Planted for winter colour, ornamental kale (Brassica oleracea) is not always readily recognizable as close relative to the bunches of kale featured from the produce department. The very same species since the kale used as a food crop, ornamental kale is edible to humans, even though perhaps it doesn’t taste as great as kale more traditionally used for food. Ornamental kales can develop in U.S. Department of Agriculture plant hardiness zones 2 to 11 in containers, border plantings and vegetable gardens alike.
Do Not Hate, Cultivate
Kale’s origins are unclear, but it had been widespread by 100 AD, cooked in dishes in Greece. Kale was then grown and eaten by the Romans and early Christians. As kale has been cultivated, ornamental and edible cultivars were every developed according to their own values. Edible kale is bred for taste. Ornamental kale has been cultivated primarily for showy foliage, therefore chefs tend to use it as decoration in a dish than an ingredient. Ornamental kales are actually edible, but they tend to taste a little less pleasant having a more bitter tone than kales cultivated to consume.
Kale and Hearty
To avoid cosmetic kale’s extra irritation, boil the leaves and then discard the water prior to after your favourite kale recipe. Leaves may be blanched, baked, stir fried or steamed. Kale leaves are rich in beta-carotene, vitamin C and potassium. Avoid consuming the roots of any kale, since they are poisonous.
Some Like It Cold
Ornamental kale not just tolerates cold but thrives in it. Its perfect conditions are complete sun in October through November, when cold nights saturate colours of the leaves and rosette, demonstrating intense hues of blue and green. As temperatures drop below 50 degrees Fahrenheit, hues of pink, purple, white and red emerge. Flowering begins in late autumn and continues during winter while temperatures throughout the afternoon stay above 40 degrees Fahrenheit and rarely reach 80 degrees Fahrenheit. Space them 10 to 12 inches apart for best results. Kale grows to heights of just over 1 foot with the exact same spread.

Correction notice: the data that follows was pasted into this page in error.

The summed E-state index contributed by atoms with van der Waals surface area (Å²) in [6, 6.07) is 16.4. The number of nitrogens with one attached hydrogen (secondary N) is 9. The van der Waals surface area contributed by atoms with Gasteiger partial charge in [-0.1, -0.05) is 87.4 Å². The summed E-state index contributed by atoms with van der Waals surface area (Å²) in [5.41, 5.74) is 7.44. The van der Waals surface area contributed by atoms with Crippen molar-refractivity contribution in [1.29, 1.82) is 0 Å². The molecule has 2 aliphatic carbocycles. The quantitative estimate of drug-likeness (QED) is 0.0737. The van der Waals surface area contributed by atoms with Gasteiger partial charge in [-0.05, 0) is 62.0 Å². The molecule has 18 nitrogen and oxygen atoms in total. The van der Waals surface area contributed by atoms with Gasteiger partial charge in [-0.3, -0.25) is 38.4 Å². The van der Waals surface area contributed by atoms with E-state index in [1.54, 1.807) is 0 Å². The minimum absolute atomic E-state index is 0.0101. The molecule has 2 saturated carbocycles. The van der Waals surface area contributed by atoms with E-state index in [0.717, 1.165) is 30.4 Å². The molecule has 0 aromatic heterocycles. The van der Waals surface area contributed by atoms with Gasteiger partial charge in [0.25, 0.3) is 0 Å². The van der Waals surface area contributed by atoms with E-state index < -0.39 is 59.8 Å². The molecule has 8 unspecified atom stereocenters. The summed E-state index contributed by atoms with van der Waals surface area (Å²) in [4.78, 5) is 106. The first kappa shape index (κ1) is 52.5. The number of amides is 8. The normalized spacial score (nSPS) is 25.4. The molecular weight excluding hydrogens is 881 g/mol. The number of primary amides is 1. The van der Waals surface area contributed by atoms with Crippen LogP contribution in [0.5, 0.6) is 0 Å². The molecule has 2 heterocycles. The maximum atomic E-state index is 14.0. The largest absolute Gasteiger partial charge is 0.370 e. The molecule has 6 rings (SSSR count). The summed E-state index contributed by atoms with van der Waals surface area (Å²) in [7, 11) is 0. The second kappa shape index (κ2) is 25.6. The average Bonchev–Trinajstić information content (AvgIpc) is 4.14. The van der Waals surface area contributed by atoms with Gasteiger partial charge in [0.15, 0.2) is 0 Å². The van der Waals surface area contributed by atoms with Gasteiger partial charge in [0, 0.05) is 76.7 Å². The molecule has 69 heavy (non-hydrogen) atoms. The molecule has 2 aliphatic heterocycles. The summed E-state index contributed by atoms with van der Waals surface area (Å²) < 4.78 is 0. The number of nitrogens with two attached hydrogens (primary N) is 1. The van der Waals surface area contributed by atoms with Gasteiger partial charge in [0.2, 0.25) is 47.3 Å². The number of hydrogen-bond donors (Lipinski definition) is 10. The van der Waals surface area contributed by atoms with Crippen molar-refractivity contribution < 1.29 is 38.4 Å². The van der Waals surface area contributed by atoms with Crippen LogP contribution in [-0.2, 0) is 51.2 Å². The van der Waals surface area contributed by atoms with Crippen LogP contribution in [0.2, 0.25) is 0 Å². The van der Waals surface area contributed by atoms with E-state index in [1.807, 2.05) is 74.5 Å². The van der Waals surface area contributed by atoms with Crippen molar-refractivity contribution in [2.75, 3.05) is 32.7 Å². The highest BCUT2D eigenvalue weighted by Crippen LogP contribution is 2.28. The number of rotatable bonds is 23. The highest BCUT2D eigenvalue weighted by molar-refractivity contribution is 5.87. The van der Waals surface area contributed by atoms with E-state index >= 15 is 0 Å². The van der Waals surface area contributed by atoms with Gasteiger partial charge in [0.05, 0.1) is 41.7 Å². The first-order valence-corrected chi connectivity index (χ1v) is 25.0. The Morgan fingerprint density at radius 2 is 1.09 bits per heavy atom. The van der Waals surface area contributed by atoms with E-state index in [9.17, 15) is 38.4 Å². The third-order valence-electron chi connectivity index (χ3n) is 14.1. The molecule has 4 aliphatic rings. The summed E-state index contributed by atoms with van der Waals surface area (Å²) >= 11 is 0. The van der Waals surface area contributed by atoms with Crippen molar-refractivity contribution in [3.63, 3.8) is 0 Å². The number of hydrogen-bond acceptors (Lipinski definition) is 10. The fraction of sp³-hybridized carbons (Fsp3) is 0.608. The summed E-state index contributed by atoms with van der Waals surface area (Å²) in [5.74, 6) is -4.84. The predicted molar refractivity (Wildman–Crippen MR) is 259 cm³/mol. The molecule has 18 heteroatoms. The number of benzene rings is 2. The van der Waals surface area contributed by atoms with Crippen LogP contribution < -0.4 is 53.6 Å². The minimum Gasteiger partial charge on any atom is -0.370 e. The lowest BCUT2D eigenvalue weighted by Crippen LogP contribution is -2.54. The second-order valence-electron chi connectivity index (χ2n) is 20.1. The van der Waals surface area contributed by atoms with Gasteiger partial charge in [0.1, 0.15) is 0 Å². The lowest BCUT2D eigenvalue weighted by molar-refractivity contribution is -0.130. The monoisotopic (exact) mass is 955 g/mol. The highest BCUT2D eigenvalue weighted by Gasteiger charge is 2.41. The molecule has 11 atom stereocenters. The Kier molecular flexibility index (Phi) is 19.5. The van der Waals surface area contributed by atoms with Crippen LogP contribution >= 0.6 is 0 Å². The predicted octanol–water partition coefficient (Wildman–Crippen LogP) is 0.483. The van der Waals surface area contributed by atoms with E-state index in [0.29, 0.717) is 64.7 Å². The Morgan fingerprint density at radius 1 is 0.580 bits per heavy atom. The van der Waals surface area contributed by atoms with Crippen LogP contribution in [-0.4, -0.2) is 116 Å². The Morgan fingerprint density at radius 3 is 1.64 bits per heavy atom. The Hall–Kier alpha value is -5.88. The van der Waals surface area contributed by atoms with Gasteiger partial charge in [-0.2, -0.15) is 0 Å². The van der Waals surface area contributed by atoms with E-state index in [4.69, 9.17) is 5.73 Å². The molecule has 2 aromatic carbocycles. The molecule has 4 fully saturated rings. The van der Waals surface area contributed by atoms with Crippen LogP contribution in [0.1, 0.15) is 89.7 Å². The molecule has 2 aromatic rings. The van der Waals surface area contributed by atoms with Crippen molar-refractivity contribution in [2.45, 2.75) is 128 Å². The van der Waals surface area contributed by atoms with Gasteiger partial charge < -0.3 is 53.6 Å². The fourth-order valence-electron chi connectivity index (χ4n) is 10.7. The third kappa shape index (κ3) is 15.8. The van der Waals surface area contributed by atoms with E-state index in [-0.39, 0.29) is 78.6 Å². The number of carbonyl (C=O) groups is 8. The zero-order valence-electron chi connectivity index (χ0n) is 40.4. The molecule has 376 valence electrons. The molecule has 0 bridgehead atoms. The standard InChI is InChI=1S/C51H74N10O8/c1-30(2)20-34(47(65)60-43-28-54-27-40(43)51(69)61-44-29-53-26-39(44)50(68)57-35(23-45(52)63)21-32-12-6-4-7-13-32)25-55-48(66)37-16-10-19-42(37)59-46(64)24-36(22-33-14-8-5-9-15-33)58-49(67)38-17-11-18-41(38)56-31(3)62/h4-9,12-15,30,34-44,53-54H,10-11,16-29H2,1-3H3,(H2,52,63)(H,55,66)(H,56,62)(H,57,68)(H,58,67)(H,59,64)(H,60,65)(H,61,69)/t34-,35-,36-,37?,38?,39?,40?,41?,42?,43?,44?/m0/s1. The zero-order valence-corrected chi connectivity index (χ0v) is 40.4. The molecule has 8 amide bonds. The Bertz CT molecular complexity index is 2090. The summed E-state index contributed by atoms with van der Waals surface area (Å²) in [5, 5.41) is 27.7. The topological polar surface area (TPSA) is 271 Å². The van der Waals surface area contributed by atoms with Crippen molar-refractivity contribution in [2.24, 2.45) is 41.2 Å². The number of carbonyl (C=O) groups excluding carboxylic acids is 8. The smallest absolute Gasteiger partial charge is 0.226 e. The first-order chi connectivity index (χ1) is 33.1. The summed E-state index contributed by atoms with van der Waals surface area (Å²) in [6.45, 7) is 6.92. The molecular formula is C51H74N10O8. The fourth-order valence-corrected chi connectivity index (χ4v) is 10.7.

Several cultivars of ornamental sweeteners have been developed through the years. Green and blue leaf is typical of most ornamental series. Purple or magenta leaf is not uncommon on “Chidori” kales, while pink is more commonly associated with “Color Up,” an upright grower. Red and white tones dominate in the “Peacock,” “Pigeon,” “Kamone Coral Queen,” “Coral Prince,” “Sparrow Red” and “Sparrow White” series. As for texture, fringed leaves develop on “Nagoya,” “Kamone,” “Sparrow Red” and “Sparrow White” series. More deeply serrated leaves are typical on “Peacock” kales.